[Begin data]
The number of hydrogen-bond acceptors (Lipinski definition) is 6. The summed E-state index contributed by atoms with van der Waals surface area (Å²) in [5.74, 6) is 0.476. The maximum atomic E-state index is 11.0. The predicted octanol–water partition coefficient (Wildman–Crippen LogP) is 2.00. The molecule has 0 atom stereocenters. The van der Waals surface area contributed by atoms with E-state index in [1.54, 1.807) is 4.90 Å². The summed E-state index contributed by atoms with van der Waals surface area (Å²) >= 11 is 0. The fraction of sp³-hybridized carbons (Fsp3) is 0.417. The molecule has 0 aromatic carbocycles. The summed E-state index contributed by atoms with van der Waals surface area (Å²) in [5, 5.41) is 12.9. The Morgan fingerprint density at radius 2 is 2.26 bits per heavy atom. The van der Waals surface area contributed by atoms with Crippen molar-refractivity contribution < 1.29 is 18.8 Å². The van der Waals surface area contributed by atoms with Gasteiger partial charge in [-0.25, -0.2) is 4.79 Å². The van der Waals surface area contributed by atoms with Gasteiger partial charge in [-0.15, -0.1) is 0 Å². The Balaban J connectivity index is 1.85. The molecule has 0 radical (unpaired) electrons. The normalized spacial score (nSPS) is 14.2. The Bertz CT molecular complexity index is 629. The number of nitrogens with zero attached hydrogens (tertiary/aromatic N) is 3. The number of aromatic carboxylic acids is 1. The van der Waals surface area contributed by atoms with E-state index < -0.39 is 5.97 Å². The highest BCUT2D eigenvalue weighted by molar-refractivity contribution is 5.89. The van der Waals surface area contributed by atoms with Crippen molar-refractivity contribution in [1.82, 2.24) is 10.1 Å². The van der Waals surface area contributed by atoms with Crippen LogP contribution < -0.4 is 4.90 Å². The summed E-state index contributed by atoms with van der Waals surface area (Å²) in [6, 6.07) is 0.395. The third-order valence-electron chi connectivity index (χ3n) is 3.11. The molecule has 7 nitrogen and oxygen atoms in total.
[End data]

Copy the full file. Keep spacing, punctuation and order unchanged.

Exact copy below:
The number of hydrogen-bond acceptors (Lipinski definition) is 6. The summed E-state index contributed by atoms with van der Waals surface area (Å²) in [5.74, 6) is 0.476. The maximum atomic E-state index is 11.0. The predicted octanol–water partition coefficient (Wildman–Crippen LogP) is 2.00. The molecule has 0 atom stereocenters. The van der Waals surface area contributed by atoms with E-state index in [1.54, 1.807) is 4.90 Å². The summed E-state index contributed by atoms with van der Waals surface area (Å²) >= 11 is 0. The fraction of sp³-hybridized carbons (Fsp3) is 0.417. The molecule has 0 aromatic carbocycles. The summed E-state index contributed by atoms with van der Waals surface area (Å²) in [5, 5.41) is 12.9. The Morgan fingerprint density at radius 2 is 2.26 bits per heavy atom. The van der Waals surface area contributed by atoms with Crippen molar-refractivity contribution < 1.29 is 18.8 Å². The van der Waals surface area contributed by atoms with Gasteiger partial charge in [-0.25, -0.2) is 4.79 Å². The van der Waals surface area contributed by atoms with Gasteiger partial charge in [-0.15, -0.1) is 0 Å². The Balaban J connectivity index is 1.85. The molecule has 0 radical (unpaired) electrons. The normalized spacial score (nSPS) is 14.2. The Bertz CT molecular complexity index is 629. The number of nitrogens with zero attached hydrogens (tertiary/aromatic N) is 3. The number of aromatic carboxylic acids is 1. The van der Waals surface area contributed by atoms with E-state index < -0.39 is 5.97 Å². The highest BCUT2D eigenvalue weighted by molar-refractivity contribution is 5.89. The van der Waals surface area contributed by atoms with Crippen molar-refractivity contribution in [1.82, 2.24) is 10.1 Å². The van der Waals surface area contributed by atoms with Crippen LogP contribution < -0.4 is 4.90 Å². The summed E-state index contributed by atoms with van der Waals surface area (Å²) in [6, 6.07) is 0.395. The third-order valence-electron chi connectivity index (χ3n) is 3.11. The molecule has 7 nitrogen and oxygen atoms in total.